At the outset of the project, the existing condition of the building was poor and deteriorating, and this was recorded in the Heritage at Risk Register. The proposed works sought to conserve the historic fabric of the building, to prevent further decay, to replace elements which have degraded beyond repair, and to resolve the problems resulting from a long history of previous low-quality and inappropriate repairs and interventions.

A detailed Schedule of Repair Works was developed following a full Condition Survey and Report carried out by Crosby Granger Architects in January 2021.  The repair project was part-funded by Historic England under the umbrella of the Applebly Heritage Action Zone programme, which was instigated following extensive flooding in the town during Storm Desmond in 2015.

The principal thrust of the repair scheme was to remove the largely modern and cementitious render from the exterior of the building. The cementitious render was trapping water within the solid wall masonry structure, causing severe dampness and associated degradation of the internal finishes and building fabric.

 

Our Role: Project Architect and Contract Administrator

The Moot Hall is a prominent public building in the centre of the ancient town of Appleby-in-Westmorland, Cumbria. It is a Grade II* listed building on the national Heritage at Risk Register (entry 1145607­), and lies in the Appleby Conservation Area, which is itself designated At Risk.

The Moot Hall lies on Boroughgate, the principal thoroughfare of the market town of Appleby-in-Westmorland, Cumbria.   Appleby was the county town of Westmorland until the county as a whole was lost to the Local Government Act of 1972.   The Borough of Appleby was granted a royal charter in 1179.

The Moot Hall is considered to date from 1596, and has been in continual use ever since as the meeting place of local government.   It continues to be owned and operated by Appleby Town Council – the Council offices and Council Chamber are on the first floor.  The building also houses the Tourist Information Centre (TIC) and a retail unit.

The cement render was replaced with highly porous hot-mixed lime render and limewash. The damaged internal plaster to the first floor council chamber was also replaced where it was defective. Associated repairs were made to the slate roofs, chimneys and copings, internal roof structure and many of the windows, doors and shopfronts. The undersized rainwater goods were replaced with additional downpipes installed.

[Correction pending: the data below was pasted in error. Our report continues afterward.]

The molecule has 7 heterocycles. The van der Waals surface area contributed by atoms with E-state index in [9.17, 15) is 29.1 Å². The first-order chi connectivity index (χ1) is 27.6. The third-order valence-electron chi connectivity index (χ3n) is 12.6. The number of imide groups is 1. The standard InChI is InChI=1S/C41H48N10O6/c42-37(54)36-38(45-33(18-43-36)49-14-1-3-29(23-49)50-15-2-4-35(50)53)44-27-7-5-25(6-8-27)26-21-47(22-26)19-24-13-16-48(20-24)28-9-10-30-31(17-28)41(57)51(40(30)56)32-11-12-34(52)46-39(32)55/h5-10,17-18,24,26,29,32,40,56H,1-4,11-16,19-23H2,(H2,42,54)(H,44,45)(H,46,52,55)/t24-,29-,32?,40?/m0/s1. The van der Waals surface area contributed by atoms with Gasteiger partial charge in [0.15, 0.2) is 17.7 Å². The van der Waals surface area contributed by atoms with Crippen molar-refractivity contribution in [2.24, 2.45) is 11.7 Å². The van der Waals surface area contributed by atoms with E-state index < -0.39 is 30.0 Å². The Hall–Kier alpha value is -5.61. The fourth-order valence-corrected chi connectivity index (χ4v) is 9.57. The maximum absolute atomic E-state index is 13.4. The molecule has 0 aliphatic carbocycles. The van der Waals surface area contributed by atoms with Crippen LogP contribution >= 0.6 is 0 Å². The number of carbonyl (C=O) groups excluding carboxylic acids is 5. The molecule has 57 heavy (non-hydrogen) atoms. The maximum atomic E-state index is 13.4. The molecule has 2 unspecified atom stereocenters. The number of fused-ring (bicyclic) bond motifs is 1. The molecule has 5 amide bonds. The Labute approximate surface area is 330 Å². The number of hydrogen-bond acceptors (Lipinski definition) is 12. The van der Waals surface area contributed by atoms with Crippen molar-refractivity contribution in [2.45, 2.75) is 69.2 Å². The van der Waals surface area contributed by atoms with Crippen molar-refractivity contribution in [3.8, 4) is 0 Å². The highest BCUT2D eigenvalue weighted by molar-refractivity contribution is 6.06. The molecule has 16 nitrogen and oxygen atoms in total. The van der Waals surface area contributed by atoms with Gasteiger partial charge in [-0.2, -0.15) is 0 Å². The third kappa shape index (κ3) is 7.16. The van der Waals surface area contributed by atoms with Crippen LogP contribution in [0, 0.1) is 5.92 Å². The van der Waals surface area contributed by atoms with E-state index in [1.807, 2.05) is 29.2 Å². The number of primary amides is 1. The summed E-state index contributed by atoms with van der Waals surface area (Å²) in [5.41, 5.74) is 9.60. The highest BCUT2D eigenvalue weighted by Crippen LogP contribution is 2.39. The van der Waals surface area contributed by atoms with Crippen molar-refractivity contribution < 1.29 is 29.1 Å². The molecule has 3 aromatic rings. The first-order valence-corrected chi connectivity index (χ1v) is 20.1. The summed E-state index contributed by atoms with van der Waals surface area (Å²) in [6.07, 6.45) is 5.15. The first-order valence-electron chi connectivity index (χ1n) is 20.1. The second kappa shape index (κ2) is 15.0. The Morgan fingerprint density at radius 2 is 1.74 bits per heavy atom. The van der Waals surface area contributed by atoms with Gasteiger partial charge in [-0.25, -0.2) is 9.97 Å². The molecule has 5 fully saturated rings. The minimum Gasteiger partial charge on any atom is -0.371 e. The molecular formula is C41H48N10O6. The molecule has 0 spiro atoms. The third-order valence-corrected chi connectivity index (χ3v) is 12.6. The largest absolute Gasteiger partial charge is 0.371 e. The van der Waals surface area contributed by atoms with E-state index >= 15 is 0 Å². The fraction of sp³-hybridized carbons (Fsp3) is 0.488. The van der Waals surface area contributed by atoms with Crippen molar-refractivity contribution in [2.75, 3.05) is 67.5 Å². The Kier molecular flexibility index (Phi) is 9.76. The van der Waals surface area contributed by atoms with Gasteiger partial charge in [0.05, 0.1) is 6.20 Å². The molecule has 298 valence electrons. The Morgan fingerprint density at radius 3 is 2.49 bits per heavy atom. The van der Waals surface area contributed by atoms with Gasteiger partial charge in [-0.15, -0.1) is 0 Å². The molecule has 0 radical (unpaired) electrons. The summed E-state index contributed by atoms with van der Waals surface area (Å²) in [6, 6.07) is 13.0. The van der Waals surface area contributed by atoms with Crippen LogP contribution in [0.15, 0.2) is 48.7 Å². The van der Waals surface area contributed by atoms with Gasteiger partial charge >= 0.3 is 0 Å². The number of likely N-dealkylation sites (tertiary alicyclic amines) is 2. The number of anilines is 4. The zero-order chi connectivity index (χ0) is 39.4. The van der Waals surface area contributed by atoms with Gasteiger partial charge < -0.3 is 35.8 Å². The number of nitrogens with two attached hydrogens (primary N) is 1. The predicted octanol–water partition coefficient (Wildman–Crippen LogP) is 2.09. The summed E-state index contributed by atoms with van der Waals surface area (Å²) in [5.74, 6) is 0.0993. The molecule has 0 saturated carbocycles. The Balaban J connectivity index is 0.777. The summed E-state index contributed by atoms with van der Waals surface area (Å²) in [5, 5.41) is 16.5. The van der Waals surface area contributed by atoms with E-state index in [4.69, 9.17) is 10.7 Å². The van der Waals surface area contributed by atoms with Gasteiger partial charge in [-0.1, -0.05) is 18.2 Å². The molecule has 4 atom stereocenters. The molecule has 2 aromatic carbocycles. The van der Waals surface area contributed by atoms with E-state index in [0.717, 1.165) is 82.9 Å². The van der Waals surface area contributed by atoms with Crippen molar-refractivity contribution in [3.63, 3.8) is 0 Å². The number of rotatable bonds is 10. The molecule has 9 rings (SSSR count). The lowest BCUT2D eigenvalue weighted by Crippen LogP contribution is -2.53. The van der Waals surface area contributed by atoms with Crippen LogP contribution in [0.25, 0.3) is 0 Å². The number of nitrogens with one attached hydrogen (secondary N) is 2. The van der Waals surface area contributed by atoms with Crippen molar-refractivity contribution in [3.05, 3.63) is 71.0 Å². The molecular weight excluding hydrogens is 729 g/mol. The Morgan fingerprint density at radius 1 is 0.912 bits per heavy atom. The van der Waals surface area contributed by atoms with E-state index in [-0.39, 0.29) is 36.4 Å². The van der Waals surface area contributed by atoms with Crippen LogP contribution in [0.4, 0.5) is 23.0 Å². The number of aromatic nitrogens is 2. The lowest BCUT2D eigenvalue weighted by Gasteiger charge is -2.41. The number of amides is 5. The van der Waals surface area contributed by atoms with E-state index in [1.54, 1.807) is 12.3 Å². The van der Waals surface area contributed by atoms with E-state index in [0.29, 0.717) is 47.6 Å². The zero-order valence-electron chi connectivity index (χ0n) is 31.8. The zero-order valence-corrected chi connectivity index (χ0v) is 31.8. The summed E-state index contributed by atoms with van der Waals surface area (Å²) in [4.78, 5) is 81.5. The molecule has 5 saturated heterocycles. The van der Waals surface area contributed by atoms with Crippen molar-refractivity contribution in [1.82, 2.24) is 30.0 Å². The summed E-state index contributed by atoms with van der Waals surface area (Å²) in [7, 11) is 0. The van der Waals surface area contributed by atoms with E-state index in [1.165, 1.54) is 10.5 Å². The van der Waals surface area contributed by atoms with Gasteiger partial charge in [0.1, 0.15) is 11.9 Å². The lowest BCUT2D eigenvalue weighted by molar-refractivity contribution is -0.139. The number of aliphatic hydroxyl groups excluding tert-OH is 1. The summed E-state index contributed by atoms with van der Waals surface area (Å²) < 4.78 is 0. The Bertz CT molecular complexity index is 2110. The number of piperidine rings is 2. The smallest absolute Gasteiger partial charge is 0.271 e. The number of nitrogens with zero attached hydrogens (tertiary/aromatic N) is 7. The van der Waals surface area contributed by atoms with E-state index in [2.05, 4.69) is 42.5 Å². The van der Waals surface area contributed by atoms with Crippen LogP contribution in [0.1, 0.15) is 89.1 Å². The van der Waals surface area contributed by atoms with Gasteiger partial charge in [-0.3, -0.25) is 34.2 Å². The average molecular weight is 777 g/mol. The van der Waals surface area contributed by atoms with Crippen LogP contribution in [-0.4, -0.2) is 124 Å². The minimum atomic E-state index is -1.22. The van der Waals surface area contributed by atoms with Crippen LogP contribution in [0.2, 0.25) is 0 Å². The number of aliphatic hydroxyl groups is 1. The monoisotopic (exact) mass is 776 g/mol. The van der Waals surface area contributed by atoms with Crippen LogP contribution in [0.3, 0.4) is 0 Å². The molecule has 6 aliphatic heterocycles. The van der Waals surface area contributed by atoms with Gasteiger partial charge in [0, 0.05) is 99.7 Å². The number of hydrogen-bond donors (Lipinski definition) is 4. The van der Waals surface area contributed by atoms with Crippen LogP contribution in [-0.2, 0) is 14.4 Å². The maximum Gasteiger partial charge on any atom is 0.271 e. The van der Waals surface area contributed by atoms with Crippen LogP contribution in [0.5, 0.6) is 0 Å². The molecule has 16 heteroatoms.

RELATED PROJECTS

Longhouses

Longhouses

Our proposals for No.1 Long Houses are sensitive repair to retain as much of the historic fabric as is practically possible.

Low House Farm

Low House Farm

Low House Farm, is a grade II listed house, bank barn and long-house with outbuildings situated south west of Littletown in the Newlands Valley, close to Keswick in the county of Cumbria.

Thornthwaite Hall

Thornthwaite Hall

Thornthwaite Hall, is an impressive grade II listed hall house near the village of Bampton near to Haweswater in the county of Cumbria. The large farmhouse comprises a late 16th century tower and hall, however, the hall had fallen in to disrepair by the late 20th century with part of it used as a bank barn.

Damson Fell

Damson Fell

Built in 1903, Damson Fell was the vicarage to the nearby village church and was named after the plentiful Damson trees that are a part of this delightful corner of the Lake District National Park, the property is set in private grounds of approximately 1.2 acres. Damson Fell is a fine example of Edwardian Lakeland architecture.

INSTAGRAM

An interior detail of a recently completed project at CGA. A rich blend of contemporary and traditional elements combining to modernize this gorgeous family home.

#heritage #conservation #worldheritagesite #lakedistrict #coniston #vernacular #ldnp #aonb #nationalpark #kendal #vernaculararchitecture #crosbygranger #design
#design #conservation
This residential project aimed to revitalize and expand an existing Lake District Villa, addressing unsuccessful attempts at improvement over the last two decades. The client’s vision was to craft a spacious, dynamic, and design-centric concept, involving the replacement of an outdated single-story kitchen and family room. Crucial to the project was the enhancement of panoramic views showcasing the breathtaking landscape.

#heritage #conservation #worldheritagesite #lakedistrict #coniston #vernacular #ldnp #aonb #nationalpark #kendal #vernaculararchitecture #crosbygranger #design
#design #conservation